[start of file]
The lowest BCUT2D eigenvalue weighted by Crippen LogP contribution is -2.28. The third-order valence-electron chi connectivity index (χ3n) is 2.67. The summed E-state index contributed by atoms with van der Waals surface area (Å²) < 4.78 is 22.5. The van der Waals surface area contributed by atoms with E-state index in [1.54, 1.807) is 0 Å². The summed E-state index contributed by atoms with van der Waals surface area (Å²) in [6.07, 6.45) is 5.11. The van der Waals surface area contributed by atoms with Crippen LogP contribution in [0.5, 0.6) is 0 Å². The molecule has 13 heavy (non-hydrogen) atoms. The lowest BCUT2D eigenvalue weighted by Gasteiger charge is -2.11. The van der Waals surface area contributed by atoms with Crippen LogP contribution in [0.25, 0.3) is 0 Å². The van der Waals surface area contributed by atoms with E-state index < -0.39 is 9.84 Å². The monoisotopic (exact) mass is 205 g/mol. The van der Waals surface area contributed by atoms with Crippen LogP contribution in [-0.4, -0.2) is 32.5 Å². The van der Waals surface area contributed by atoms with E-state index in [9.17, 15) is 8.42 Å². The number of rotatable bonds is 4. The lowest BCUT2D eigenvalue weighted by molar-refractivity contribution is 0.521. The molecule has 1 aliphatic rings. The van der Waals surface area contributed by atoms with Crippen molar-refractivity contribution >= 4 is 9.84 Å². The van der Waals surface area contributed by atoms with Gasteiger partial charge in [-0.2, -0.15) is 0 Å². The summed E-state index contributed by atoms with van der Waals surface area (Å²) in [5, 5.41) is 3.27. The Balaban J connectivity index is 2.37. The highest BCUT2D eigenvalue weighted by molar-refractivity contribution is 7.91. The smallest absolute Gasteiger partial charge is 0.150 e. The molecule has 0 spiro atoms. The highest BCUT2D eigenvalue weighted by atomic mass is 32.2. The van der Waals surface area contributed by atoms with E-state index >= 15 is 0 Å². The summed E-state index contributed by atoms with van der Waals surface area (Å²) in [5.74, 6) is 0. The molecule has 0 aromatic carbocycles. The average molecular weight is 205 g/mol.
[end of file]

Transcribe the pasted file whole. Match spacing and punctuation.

The lowest BCUT2D eigenvalue weighted by Crippen LogP contribution is -2.28. The third-order valence-electron chi connectivity index (χ3n) is 2.67. The summed E-state index contributed by atoms with van der Waals surface area (Å²) < 4.78 is 22.5. The van der Waals surface area contributed by atoms with E-state index in [1.54, 1.807) is 0 Å². The summed E-state index contributed by atoms with van der Waals surface area (Å²) in [6.07, 6.45) is 5.11. The van der Waals surface area contributed by atoms with Crippen LogP contribution in [0.5, 0.6) is 0 Å². The molecule has 13 heavy (non-hydrogen) atoms. The lowest BCUT2D eigenvalue weighted by Gasteiger charge is -2.11. The van der Waals surface area contributed by atoms with Crippen LogP contribution in [0.25, 0.3) is 0 Å². The van der Waals surface area contributed by atoms with E-state index < -0.39 is 9.84 Å². The monoisotopic (exact) mass is 205 g/mol. The van der Waals surface area contributed by atoms with Crippen LogP contribution in [-0.4, -0.2) is 32.5 Å². The van der Waals surface area contributed by atoms with E-state index in [9.17, 15) is 8.42 Å². The number of rotatable bonds is 4. The lowest BCUT2D eigenvalue weighted by molar-refractivity contribution is 0.521. The molecule has 1 aliphatic rings. The van der Waals surface area contributed by atoms with Crippen molar-refractivity contribution >= 4 is 9.84 Å². The van der Waals surface area contributed by atoms with Gasteiger partial charge in [-0.2, -0.15) is 0 Å². The summed E-state index contributed by atoms with van der Waals surface area (Å²) in [5, 5.41) is 3.27. The Balaban J connectivity index is 2.37. The highest BCUT2D eigenvalue weighted by molar-refractivity contribution is 7.91. The smallest absolute Gasteiger partial charge is 0.150 e. The molecule has 0 spiro atoms. The highest BCUT2D eigenvalue weighted by atomic mass is 32.2. The van der Waals surface area contributed by atoms with E-state index >= 15 is 0 Å². The summed E-state index contributed by atoms with van der Waals surface area (Å²) in [5.74, 6) is 0. The molecule has 0 aromatic carbocycles. The average molecular weight is 205 g/mol.